* U.S. Supreme Court upholds key part of healthcare reform
* JPMorgan down, NYT says trade loss could reach $9 bln
* German comment adds to skepticism over Europe summit
* Indexes off: Dow 1.3 pct, S&P 1.3 pct, Nasdaq 1.9 pct
By Chuck Mikolajczak
NEW YORK, June 28 (Reuters) - U.S. stocks dropped on Thursday on concerns about global banks, a surprise Supreme Court ruling upholding a landmark healthcare law, and pessimism about the ability of a European summit to ease the region's debt crisis.
As EU leaders began the two-day summit, finance officials were working on urgent measures to diminish financial market pressure on Spain and Italy, which may be more difficult to bail out than smaller nations in the euro zone.
Recent statements from German Chancellor Angela Merkel have been at odds those of other European leaders on how to deal with the crisis.
"Angela Merkel was very adamant about the fact she isn't going to give an inch or two - the markets at this point may be looking at the statement (at the conclusion of the summit) to see if the actions match her rhetoric," said Fred Dickson, chief market strategist, D.A. Davidson & Co. Lake Oswego, Oregon.
Wall Street losses accelerated after a divided U.S. Supreme Court backed the centerpiece of President Barack Obama's signature healthcare overhaul law that requires that most Americans to get insurance by 2014 or face a penalty. The decision surprised many investors who see the law as a hallmark of a business unfriendly administration.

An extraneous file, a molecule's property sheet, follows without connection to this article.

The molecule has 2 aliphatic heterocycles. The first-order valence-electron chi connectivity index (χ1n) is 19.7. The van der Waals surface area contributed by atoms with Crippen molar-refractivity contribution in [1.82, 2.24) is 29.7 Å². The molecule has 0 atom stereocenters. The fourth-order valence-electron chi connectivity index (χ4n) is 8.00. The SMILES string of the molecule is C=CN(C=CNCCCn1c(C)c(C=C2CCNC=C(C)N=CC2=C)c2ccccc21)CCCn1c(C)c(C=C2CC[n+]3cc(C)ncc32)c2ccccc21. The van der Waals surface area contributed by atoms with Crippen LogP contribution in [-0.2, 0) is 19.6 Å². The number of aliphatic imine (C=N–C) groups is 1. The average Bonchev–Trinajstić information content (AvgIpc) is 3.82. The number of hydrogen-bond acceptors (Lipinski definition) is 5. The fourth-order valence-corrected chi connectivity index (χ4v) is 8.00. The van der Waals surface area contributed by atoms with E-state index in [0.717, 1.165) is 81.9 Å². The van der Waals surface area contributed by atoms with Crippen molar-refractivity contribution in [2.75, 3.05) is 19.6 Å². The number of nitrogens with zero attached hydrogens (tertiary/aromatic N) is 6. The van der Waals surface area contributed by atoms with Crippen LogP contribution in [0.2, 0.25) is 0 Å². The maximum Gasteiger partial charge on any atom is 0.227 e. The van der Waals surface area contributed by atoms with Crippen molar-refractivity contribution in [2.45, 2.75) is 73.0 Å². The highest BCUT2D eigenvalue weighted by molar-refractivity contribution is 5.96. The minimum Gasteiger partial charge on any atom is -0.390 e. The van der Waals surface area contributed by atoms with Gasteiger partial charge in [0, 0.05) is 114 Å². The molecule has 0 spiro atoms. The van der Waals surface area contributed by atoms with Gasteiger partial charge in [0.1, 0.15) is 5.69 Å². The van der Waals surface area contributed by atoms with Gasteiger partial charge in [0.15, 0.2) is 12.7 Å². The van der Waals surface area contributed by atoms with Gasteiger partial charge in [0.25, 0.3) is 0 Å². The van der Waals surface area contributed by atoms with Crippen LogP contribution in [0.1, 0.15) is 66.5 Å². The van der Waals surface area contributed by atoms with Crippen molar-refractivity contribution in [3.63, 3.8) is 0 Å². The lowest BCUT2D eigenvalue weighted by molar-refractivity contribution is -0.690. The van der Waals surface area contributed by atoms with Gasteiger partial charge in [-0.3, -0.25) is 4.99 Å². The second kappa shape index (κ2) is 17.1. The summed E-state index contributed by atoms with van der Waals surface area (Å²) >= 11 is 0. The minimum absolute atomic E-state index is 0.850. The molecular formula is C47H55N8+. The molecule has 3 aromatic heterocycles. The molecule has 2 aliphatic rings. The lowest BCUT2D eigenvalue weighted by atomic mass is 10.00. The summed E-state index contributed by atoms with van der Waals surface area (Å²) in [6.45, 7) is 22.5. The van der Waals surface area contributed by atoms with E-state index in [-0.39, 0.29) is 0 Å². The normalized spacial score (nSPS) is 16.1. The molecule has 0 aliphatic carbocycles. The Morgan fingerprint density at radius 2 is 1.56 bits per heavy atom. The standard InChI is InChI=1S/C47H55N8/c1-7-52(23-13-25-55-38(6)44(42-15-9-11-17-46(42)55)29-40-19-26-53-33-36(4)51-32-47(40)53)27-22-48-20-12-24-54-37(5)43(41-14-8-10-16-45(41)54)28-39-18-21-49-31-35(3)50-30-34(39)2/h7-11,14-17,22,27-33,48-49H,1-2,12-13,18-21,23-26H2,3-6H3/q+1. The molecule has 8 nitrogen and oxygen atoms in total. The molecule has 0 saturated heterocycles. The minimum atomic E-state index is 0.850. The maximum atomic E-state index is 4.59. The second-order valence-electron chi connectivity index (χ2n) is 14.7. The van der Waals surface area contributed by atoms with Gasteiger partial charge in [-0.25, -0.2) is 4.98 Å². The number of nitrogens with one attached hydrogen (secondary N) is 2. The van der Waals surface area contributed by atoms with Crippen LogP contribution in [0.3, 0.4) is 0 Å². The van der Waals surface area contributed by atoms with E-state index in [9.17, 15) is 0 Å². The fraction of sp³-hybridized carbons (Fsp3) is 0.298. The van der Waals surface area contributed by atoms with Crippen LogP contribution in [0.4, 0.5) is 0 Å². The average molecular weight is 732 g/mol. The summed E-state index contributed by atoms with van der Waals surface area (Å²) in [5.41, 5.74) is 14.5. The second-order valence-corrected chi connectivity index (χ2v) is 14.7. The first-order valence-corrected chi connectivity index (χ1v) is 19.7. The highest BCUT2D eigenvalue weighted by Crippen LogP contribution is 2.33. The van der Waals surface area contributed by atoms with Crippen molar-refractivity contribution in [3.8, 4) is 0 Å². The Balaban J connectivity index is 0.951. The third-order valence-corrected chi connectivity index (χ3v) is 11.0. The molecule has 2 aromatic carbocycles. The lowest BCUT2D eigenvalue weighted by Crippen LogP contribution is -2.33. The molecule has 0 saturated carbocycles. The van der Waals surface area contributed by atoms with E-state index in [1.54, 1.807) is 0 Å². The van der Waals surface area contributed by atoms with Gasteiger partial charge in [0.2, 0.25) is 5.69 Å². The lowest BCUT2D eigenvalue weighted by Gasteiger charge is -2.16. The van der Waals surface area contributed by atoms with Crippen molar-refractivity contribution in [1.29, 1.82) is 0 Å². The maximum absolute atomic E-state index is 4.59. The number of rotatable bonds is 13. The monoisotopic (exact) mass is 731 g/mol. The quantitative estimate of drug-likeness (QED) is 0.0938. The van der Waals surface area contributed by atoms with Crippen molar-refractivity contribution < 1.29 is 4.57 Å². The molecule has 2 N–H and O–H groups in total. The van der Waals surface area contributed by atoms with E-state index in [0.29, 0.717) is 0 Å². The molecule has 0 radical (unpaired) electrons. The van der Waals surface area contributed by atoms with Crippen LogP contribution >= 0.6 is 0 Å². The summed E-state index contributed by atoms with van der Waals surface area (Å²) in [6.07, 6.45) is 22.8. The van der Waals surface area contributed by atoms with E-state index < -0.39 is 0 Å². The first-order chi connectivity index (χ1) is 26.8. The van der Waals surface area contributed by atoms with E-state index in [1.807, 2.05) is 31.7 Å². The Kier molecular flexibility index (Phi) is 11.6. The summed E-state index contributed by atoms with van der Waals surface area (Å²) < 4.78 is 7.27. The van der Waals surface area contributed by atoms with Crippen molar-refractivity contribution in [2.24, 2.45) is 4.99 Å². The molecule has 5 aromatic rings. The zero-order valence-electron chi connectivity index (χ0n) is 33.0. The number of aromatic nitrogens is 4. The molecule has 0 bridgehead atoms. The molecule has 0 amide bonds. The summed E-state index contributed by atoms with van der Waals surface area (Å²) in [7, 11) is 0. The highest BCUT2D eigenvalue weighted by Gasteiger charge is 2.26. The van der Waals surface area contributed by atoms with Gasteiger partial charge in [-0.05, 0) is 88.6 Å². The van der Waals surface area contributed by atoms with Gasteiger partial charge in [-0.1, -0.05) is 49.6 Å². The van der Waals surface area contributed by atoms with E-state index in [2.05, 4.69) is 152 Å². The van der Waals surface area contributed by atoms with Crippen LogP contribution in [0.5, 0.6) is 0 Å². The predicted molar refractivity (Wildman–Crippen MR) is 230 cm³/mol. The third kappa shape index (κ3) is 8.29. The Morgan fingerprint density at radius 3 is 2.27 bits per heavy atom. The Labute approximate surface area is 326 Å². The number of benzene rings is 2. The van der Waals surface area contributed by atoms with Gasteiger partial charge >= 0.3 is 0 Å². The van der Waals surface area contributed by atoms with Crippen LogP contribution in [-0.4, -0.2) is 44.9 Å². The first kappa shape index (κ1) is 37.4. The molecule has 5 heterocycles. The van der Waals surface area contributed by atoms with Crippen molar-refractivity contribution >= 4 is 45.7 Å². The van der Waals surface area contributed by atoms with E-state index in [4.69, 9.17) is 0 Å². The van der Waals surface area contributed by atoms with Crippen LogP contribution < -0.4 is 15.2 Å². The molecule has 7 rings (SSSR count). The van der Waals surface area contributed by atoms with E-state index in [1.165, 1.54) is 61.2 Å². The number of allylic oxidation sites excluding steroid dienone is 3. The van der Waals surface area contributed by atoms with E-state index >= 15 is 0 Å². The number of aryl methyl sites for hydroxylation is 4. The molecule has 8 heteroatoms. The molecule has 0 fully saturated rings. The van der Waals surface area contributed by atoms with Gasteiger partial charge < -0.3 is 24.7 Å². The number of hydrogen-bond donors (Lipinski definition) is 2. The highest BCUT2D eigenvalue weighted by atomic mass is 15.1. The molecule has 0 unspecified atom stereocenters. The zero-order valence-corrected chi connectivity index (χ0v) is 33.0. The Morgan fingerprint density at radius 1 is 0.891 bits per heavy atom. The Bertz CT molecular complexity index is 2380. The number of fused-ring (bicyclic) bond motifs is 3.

"The proof in the pudding will come out over the next three or four days because the Supreme Court ruling, being ninety pages long, probably will require some in depth interpretation," said Dickson.
The Dow Jones industrial average fell 167.26 points, or 1.32 percent, to 12,459.75. The Standard & Poor's 500 Index lost 17.83 points, or 1.34 percent, to 1,314.02. The Nasdaq Composite Index dropped 55.57 points, or 1.93 percent, to 2,819.75.
The Morgan Stanley healthcare payor index added 0.6 percent, oscillating between gains and losses in the wake of the ruling. Larger insurers such as Aetna Inc, which face more regulation, lost ground while those reliant on Medicaid such as Wellcare Health Plans Inc rose as their rolls are expected to increase.
Aetna lost 3 percent to $39.74 and Wellcare jumped 8.1 percent to $53.65.
Shares of JPMorgan Chase & Co dropped 5 percent to $34.96 after a New York Times report projecting that losses from a recent botched trade could reach $9 billion, more than four times the original estimate.
U.S.-traded shares of Barclays slumped 14 percent to $10.60 after Britain said it had brought in the fraud squad to investigate possible crimes over attempts to manipulate lending rates, a scandal that is expected to spread to other banks. Lloyds fell 5.2 percent to $1.84 in New York.
Further weighing on the financial sector, Citi Investment Research posted a bearish note on several U.S. banks including Bank of America Corp and Goldman Sachs as the slow economic recovery hurts trading.
Bank of America shares fell 2.6 percent to $7.57, while Goldman Sachs lost 1.2 percent to $92.18. The KBW bank index lost 2.2 percent.